Medovik – Russian Honey Layer Cake

This luscious, soft, and delicious Medovik – Russian Honey Layer Cake won’t disappoint you!

Medovik – Russian Honey Layer Cake

and Happy Birthday to Me!

Hello, hello. I hope you are doing fine, my friends.

I am doing well too. I know you didn’t ask, but it’s my birthday tomorrow! I am turning 35. Indeed, I am very positive and optimistic about this, and I am not freaking out like when I was about to turn 30. And 25? Well, that day sounded like the life was almost over haha. Certainly, I am exaggerating a little bit, but I believe some of you have experienced the similar feelings when faced the certain ages.

All right, enough about me! Let’s talk about this scrumptious Medovik – Russian Honey Layer Cake. I have recently shared the recipe for a Napoleon Cake. And there’s another staple from my childhood. Too many Russian recipes? I know. I am surprised myself. Perhaps, I am just trying to find some kind of connections (which have almost all gone) with my childhood. You know – people often get sentimental with age.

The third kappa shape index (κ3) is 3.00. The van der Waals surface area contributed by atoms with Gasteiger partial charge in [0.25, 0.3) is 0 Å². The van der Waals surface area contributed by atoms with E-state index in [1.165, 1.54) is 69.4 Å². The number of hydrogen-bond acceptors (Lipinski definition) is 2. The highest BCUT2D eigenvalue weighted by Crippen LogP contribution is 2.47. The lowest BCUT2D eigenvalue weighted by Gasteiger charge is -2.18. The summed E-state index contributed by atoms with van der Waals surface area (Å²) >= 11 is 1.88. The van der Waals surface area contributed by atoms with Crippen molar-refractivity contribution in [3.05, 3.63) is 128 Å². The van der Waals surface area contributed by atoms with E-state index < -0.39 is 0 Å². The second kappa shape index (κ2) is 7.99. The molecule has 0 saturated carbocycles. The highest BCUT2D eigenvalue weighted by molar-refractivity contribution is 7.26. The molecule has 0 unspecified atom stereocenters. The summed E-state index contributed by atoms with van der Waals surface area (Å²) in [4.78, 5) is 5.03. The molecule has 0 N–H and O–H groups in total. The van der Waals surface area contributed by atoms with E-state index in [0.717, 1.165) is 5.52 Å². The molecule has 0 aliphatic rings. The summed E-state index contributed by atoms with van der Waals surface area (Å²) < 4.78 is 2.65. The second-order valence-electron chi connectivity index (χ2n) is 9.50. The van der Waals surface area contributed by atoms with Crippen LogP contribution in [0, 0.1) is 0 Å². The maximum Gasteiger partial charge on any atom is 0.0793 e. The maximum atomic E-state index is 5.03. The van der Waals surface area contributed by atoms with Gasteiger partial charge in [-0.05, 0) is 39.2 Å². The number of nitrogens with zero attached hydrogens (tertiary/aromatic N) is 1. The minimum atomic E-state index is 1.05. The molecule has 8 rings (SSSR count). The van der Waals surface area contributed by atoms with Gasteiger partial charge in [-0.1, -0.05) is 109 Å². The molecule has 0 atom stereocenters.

If a Napoleon cake is quite difficult to make, this Medovik is a piece of cake! Sure, you need to roll out and bake lots of thin layers, but this is not complicated at all.

I used the recipe of one famous Russian food blogger, but I have altered the original idea.

There are some highlights I’d like to mention.

  • Although it’s a honey cake, the honey flavor isn’t extremely strong. It’s more like caramel. Indeed, the original recipe suggested less honey, but I wanted a more pronounced flavor, so I added more. If you don’t like / cannot consume honey, you can easily substitute for maple syrup.
  • Preparing the syrup base is a really fascinating process! It will be changing its color; it will be doubling in size and foaming. Chemistry! :)
  • The dough is super easy to work with. It’s soft, elastic, and it resembles gingerbread dough. It might be a bit sticky but try not incorporating too much flour. Instead, generously dust with flour your surface and a rolling pin.
  • It’s easy to roll out the dough on a piece of parchment and then transfer it onto a baking sheet with paper.
  • You can roll out a piece of dough, cut the needed shape, and then bake. Alternatively, you can roll it out, bake, and then immediately cut the needed shape. I have tried both ways, and they worked out perfectly. I think I liked the second method more.